Rivers begin life as a trickle of water that originates high on a hillside or in a mountain range. Most of these thin runs of water, known as headwaters, emerge through the earth from underground streams. These submerged bodies of water are formed when rain or snow seeps into the ground, before the pressure of being trapped underground bubbles it back to the surface. This water is called surface run-off.
The course of a fledgling river’s surface run-off is steered by gravity, which will initially send the water flowing downhill in trickles, which will eventually meet with other parallel rills or tributaries, as it gathers momentum. Once these parallel rills unite, they form a stream. When more rills converge with the stream, a bigger flow of water is formed; a brook.
Guided by gravity and the surrounding geology, the brook flows on through the valley, its volume of water swelling with rain and groundwater. The brook becomes wider as it travels, and as its water level rises, it becomes a river.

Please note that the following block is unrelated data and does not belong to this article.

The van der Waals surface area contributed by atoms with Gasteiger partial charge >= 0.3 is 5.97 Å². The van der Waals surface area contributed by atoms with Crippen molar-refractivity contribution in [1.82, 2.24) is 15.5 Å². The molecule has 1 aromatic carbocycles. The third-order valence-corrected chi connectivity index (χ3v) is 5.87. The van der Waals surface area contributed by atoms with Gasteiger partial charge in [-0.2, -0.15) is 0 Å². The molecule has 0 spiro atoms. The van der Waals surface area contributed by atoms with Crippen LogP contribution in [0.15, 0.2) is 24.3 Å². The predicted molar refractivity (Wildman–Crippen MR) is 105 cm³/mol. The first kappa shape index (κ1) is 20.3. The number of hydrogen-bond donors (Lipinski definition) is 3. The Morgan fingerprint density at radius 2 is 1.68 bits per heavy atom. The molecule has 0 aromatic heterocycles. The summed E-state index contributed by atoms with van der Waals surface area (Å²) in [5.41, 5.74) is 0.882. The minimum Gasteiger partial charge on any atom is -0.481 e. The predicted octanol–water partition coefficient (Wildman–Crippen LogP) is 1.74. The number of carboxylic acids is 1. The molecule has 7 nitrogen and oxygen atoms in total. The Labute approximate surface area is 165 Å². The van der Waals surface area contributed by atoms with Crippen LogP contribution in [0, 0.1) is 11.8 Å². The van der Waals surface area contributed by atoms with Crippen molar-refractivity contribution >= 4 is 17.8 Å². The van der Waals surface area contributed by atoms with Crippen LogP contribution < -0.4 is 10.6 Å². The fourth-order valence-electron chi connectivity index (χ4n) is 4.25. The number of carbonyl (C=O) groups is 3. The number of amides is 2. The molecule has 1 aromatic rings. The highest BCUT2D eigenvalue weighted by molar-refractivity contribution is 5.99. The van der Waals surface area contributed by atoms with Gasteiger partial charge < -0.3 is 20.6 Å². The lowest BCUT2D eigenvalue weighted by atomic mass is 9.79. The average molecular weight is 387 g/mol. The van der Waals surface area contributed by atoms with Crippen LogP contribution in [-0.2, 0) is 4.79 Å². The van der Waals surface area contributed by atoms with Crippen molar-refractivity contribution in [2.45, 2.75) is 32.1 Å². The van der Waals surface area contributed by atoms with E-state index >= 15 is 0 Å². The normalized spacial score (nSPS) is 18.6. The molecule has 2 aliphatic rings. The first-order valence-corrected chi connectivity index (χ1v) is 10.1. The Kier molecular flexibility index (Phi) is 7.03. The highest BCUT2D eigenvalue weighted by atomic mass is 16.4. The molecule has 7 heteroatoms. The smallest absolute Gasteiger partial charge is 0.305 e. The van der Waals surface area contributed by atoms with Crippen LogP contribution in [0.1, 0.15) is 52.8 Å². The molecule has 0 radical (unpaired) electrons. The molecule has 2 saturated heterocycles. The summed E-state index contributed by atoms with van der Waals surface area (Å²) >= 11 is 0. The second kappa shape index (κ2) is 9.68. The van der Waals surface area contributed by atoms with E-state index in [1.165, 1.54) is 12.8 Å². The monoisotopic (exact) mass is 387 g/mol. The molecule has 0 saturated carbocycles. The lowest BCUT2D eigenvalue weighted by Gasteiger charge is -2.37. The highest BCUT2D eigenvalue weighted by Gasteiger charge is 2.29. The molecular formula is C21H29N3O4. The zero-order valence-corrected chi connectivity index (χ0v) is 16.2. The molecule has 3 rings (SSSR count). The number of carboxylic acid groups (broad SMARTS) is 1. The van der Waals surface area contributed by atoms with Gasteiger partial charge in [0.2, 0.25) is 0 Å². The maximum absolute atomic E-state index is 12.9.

It isn’t the weight of the moving water alone that dictates how wide or deep a new river is to become. It is the river’s load which will gorge out its path in the geology that surrounds it. A river’s load will include any rocks, stones, and other large particles, which wash along the new riverbed. As the river water pushes its load along, the bed of the river will deepen.
The speed of the moving water determines how quickly the load will erode the river’s banks, and how wide the river will become. As the river winds through the landscape, it carves out deep valleys in solid rock and deposits huge amounts of debris on either side of it.
Not all springs, brooks and streams that form into headwaters on high ground will become rivers. Many will remain small creeks, brooks, rivulets or tributaries. Those that do become rivers will forge their way through the geology of the earth until they reach, and sometimes merge with, other rivers, and then ultimately meet the sea.